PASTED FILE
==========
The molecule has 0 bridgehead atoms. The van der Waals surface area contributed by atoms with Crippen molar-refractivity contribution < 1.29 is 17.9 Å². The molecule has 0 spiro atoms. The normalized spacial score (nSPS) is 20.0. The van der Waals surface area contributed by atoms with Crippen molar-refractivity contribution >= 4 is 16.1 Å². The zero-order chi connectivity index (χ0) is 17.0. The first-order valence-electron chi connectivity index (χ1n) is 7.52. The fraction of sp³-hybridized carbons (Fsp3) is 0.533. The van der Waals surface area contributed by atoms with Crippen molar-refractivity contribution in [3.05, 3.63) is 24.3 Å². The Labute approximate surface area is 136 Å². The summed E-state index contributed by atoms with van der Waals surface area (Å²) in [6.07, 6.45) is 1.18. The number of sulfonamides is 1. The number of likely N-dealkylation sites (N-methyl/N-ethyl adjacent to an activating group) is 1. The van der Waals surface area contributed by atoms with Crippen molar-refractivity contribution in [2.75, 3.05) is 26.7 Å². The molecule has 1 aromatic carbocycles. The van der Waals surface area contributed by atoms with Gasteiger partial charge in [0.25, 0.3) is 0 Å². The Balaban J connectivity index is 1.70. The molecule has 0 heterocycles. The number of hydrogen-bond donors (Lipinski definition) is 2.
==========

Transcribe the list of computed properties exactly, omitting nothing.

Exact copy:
The molecule has 0 bridgehead atoms. The van der Waals surface area contributed by atoms with Crippen molar-refractivity contribution < 1.29 is 17.9 Å². The molecule has 0 spiro atoms. The normalized spacial score (nSPS) is 20.0. The van der Waals surface area contributed by atoms with Crippen molar-refractivity contribution >= 4 is 16.1 Å². The zero-order chi connectivity index (χ0) is 17.0. The first-order valence-electron chi connectivity index (χ1n) is 7.52. The fraction of sp³-hybridized carbons (Fsp3) is 0.533. The van der Waals surface area contributed by atoms with Crippen molar-refractivity contribution in [3.05, 3.63) is 24.3 Å². The Labute approximate surface area is 136 Å². The summed E-state index contributed by atoms with van der Waals surface area (Å²) in [6.07, 6.45) is 1.18. The number of sulfonamides is 1. The number of likely N-dealkylation sites (N-methyl/N-ethyl adjacent to an activating group) is 1. The van der Waals surface area contributed by atoms with Crippen molar-refractivity contribution in [2.75, 3.05) is 26.7 Å². The molecule has 1 aromatic carbocycles. The van der Waals surface area contributed by atoms with Gasteiger partial charge in [0.25, 0.3) is 0 Å². The Balaban J connectivity index is 1.70. The molecule has 0 heterocycles. The number of hydrogen-bond donors (Lipinski definition) is 2.